The Weekly Briefing - May 18th, 2020

The Weekly Briefing – May 18th, 2020

In This Week’s Brief

  • The Need for Additional Stimulus as ‘Green Shoots’ Are Appearing
  • Four-year University Closures in Fall 2020 Could Have Ripple Effects in Markets Dependent on Students
  • Lower Consumer Spending Pulls Inflation into Negative Territory; Housing Prices Unchanged
  • Multifamily Rent Payments Stable, but Softening Rent Levels Appearing

The Need for Additional Stimulus as 'Green Shoots' Are Appearing:

Federal Reserve Chairman Powell’s call last week for more fiscal stimulus to prop up the economy constituted an unusual appeal to elected officials and underscored the risks facing the U.S. economy. Fed officials traditionally do not comment on government policy, but Powell warned additional aid may be needed to “avoid long-term economic damage” as the recovery may be slower than hoped.
  • Since the onset of the pandemic, Congress has allocated a total of $2.9 trillion to fiscal stimulus measures.
  • Congress and the Administration, however, are far from agreeing to terms on another round of relief. The House of Representatives narrowly passed a $3 trillion package on Friday, which was not a result of bipartisan negotiations. The bill has little chance of moving through Congress as Senate Majority Leader McConnell described the measure as “an unserious product from an unserious majority.”
Despite the sober tone of Powell’s comments, some sectors of the economy are beginning to show some signs of revival.
  • The Housing Market Index increased seven points to 37 during May, after suffering a record drop in April, as homebuilders became cautiously more optimistic about single-family home construction. And the latest data from John Burns Real Estate Consulting shows weekly new home sales improving for two consecutive weeks.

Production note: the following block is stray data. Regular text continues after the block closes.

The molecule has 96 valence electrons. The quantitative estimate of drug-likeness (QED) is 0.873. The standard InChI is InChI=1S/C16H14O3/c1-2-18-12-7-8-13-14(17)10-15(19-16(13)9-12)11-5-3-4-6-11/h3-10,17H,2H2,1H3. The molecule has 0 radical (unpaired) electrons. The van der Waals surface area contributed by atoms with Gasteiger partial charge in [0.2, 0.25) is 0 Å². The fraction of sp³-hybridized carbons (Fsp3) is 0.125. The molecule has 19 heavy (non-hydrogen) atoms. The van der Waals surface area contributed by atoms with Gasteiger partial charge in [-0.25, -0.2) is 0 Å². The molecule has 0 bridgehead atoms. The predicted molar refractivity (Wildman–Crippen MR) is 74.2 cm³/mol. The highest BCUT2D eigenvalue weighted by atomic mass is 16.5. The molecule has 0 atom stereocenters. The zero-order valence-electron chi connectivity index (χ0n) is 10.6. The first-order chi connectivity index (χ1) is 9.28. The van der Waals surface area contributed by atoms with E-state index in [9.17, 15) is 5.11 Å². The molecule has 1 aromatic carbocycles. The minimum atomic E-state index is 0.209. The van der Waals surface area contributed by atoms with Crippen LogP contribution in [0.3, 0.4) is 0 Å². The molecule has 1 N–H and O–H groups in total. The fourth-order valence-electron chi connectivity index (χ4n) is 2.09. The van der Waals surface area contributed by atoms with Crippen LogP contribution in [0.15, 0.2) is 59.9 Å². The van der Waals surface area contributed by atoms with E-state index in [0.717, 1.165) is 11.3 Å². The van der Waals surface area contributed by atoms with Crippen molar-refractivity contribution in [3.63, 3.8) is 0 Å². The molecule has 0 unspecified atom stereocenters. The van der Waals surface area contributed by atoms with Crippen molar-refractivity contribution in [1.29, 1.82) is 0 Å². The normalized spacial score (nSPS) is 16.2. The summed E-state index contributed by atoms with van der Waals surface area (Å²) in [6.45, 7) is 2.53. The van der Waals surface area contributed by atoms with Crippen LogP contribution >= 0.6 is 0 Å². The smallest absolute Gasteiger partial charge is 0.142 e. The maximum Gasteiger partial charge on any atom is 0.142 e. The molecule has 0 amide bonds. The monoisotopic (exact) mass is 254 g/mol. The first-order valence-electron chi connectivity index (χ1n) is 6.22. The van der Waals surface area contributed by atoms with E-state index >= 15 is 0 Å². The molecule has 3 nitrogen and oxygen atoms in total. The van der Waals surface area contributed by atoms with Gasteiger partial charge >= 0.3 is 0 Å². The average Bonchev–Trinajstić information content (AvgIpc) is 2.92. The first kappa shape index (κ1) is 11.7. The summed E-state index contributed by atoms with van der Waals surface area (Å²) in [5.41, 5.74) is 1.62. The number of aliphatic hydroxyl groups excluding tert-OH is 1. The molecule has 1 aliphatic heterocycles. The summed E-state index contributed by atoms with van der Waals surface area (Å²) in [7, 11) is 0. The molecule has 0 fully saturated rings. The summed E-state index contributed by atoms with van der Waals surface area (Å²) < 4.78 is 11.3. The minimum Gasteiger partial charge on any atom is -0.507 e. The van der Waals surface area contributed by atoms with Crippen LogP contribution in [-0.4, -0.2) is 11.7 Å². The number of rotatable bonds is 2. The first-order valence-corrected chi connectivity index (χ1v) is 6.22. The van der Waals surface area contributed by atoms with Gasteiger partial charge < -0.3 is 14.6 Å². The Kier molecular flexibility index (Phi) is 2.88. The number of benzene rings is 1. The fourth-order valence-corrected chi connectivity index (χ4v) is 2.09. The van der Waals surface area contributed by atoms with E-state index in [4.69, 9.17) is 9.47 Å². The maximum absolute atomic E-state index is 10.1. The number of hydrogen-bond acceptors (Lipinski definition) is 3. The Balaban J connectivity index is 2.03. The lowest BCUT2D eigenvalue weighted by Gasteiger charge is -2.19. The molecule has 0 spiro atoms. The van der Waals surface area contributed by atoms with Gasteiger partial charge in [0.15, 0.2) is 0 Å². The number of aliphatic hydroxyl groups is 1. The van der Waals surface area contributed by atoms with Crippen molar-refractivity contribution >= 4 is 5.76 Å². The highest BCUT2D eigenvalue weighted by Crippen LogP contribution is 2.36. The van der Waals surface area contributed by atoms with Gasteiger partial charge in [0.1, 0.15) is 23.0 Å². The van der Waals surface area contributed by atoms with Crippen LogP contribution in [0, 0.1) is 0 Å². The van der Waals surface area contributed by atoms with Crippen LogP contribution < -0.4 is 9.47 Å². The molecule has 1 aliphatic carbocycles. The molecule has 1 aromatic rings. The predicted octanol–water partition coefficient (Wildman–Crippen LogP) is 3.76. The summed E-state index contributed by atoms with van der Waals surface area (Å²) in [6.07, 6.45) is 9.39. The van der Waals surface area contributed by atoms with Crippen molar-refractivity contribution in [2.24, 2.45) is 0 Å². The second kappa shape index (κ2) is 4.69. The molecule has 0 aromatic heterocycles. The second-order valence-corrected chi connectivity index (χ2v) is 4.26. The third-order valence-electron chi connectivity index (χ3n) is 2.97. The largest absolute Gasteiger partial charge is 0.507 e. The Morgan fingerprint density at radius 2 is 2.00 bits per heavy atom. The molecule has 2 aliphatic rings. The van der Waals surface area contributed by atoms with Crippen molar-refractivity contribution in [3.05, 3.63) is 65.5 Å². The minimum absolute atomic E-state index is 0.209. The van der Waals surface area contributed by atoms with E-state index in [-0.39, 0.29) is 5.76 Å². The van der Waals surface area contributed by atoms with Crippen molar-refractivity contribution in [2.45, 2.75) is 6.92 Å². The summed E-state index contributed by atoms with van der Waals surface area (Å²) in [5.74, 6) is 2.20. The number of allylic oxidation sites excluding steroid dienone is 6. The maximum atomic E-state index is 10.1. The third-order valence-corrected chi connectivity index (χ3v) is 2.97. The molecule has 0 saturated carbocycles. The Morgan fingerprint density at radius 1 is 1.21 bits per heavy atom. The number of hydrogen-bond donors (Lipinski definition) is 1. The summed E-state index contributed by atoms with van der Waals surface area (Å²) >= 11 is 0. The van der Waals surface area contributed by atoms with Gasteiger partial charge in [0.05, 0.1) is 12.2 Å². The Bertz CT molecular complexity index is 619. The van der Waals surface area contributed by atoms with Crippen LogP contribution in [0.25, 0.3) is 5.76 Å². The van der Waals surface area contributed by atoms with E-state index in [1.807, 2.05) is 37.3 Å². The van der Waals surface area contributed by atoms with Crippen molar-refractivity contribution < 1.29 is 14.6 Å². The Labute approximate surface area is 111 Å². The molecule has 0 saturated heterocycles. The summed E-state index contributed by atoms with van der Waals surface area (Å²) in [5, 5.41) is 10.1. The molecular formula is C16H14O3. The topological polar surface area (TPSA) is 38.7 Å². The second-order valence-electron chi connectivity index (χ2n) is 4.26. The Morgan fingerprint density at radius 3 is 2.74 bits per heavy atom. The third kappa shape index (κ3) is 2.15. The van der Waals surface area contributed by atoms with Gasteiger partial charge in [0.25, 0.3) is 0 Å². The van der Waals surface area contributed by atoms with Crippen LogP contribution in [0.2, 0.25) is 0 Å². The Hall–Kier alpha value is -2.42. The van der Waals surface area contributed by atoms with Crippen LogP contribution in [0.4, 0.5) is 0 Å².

The Las Vegas economy has been hard hit, and the trajectory of recovery there remains unclear. However, last week the Nevada Gaming Commission issued guidelines for reopening casinos. Casinos will be limited to 50% capacity with conventions limited to 250 people. Several casinos and resorts are actively seeking approval to reopen with new restrictions in place with the goal of limiting the chances of spreading infection.

Four-year University Closures in Fall 2020 Could Have Ripple Effects in Markets Dependent on Students:

Whether students return to college and university campuses next fall has implications not only for local economies, but potentially for commercial multifamily and student housing demand. The California State University (CSU) system announced last week that Fall 2020 classes will be held online, which signals a potential inflection point for markets fueled by the student economy. With 482,000 students, CSU is the largest four-year educational system in the country, and its decision has attracted nationwide notice that could lead smaller higher-education institutions to follow suit.
  • The implications for multifamily rentals would be especially pronounced in smaller college towns. In Ames, IA, for example, students account for 25.6% of the metropolitan population.